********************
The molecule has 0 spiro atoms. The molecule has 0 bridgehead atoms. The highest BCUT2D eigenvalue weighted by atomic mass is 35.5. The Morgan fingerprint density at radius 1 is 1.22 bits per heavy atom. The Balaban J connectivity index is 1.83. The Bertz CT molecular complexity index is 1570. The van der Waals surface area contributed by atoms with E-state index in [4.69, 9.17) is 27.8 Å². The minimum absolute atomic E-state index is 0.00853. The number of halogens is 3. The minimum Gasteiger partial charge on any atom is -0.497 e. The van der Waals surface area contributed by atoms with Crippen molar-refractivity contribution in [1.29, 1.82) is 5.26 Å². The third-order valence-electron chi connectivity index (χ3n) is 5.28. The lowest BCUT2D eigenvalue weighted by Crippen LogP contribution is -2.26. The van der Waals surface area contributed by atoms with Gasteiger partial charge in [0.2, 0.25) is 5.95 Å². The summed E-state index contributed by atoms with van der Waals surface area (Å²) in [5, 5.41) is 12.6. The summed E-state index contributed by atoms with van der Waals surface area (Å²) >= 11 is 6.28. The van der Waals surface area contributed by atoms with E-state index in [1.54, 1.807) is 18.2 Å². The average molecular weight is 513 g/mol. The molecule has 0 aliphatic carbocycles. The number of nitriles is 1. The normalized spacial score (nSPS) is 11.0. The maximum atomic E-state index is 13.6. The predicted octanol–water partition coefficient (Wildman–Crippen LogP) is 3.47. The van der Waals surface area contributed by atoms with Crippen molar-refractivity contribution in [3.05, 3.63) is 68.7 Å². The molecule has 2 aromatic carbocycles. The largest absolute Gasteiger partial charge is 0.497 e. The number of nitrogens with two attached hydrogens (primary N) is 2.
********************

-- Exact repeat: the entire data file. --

The molecule has 0 spiro atoms. The molecule has 0 bridgehead atoms. The highest BCUT2D eigenvalue weighted by atomic mass is 35.5. The Morgan fingerprint density at radius 1 is 1.22 bits per heavy atom. The Balaban J connectivity index is 1.83. The Bertz CT molecular complexity index is 1570. The van der Waals surface area contributed by atoms with E-state index in [4.69, 9.17) is 27.8 Å². The minimum absolute atomic E-state index is 0.00853. The number of halogens is 3. The minimum Gasteiger partial charge on any atom is -0.497 e. The van der Waals surface area contributed by atoms with Crippen molar-refractivity contribution in [1.29, 1.82) is 5.26 Å². The third-order valence-electron chi connectivity index (χ3n) is 5.28. The lowest BCUT2D eigenvalue weighted by Crippen LogP contribution is -2.26. The van der Waals surface area contributed by atoms with Gasteiger partial charge in [0.2, 0.25) is 5.95 Å². The summed E-state index contributed by atoms with van der Waals surface area (Å²) in [5, 5.41) is 12.6. The summed E-state index contributed by atoms with van der Waals surface area (Å²) >= 11 is 6.28. The van der Waals surface area contributed by atoms with E-state index in [1.54, 1.807) is 18.2 Å². The average molecular weight is 513 g/mol. The molecule has 0 aliphatic carbocycles. The number of nitriles is 1. The normalized spacial score (nSPS) is 11.0. The maximum atomic E-state index is 13.6. The predicted octanol–water partition coefficient (Wildman–Crippen LogP) is 3.47. The van der Waals surface area contributed by atoms with Crippen molar-refractivity contribution in [3.05, 3.63) is 68.7 Å². The molecule has 2 aromatic carbocycles. The largest absolute Gasteiger partial charge is 0.497 e. The number of nitrogens with two attached hydrogens (primary N) is 2.